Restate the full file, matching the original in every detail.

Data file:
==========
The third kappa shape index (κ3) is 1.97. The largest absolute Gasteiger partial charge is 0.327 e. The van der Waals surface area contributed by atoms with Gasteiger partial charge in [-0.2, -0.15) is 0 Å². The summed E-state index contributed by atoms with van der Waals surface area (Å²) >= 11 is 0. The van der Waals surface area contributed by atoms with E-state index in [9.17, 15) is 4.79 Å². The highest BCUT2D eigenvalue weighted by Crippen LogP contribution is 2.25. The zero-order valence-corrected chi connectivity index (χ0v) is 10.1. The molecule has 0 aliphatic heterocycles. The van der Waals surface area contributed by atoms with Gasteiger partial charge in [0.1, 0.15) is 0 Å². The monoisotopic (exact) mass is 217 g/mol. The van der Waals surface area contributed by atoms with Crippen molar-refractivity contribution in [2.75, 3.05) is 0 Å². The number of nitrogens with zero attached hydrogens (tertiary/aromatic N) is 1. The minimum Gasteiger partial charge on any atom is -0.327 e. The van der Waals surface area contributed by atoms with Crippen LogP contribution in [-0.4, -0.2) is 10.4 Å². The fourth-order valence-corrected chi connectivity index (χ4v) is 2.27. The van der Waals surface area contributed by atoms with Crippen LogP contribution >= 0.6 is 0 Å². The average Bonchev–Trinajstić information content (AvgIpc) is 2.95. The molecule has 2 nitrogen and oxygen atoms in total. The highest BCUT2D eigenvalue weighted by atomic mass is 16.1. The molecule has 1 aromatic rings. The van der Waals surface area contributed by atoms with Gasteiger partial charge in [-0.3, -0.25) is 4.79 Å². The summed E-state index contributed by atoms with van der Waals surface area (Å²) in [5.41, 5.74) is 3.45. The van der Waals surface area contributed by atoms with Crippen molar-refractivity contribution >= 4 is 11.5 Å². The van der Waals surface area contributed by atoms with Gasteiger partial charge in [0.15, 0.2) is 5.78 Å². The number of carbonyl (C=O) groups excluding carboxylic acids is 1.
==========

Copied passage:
The third kappa shape index (κ3) is 1.97. The largest absolute Gasteiger partial charge is 0.327 e. The van der Waals surface area contributed by atoms with Gasteiger partial charge in [-0.2, -0.15) is 0 Å². The summed E-state index contributed by atoms with van der Waals surface area (Å²) >= 11 is 0. The van der Waals surface area contributed by atoms with E-state index in [9.17, 15) is 4.79 Å². The highest BCUT2D eigenvalue weighted by Crippen LogP contribution is 2.25. The zero-order valence-corrected chi connectivity index (χ0v) is 10.1. The molecule has 0 aliphatic heterocycles. The van der Waals surface area contributed by atoms with Gasteiger partial charge in [0.1, 0.15) is 0 Å². The monoisotopic (exact) mass is 217 g/mol. The van der Waals surface area contributed by atoms with Crippen molar-refractivity contribution in [2.75, 3.05) is 0 Å². The number of nitrogens with zero attached hydrogens (tertiary/aromatic N) is 1. The minimum Gasteiger partial charge on any atom is -0.327 e. The van der Waals surface area contributed by atoms with Crippen LogP contribution in [-0.4, -0.2) is 10.4 Å². The fourth-order valence-corrected chi connectivity index (χ4v) is 2.27. The van der Waals surface area contributed by atoms with Crippen LogP contribution >= 0.6 is 0 Å². The average Bonchev–Trinajstić information content (AvgIpc) is 2.95. The molecule has 2 nitrogen and oxygen atoms in total. The highest BCUT2D eigenvalue weighted by atomic mass is 16.1. The molecule has 1 aromatic rings. The van der Waals surface area contributed by atoms with Gasteiger partial charge in [-0.3, -0.25) is 4.79 Å². The summed E-state index contributed by atoms with van der Waals surface area (Å²) in [5.41, 5.74) is 3.45. The van der Waals surface area contributed by atoms with Crippen molar-refractivity contribution >= 4 is 11.5 Å². The van der Waals surface area contributed by atoms with Gasteiger partial charge in [0.15, 0.2) is 5.78 Å². The number of carbonyl (C=O) groups excluding carboxylic acids is 1.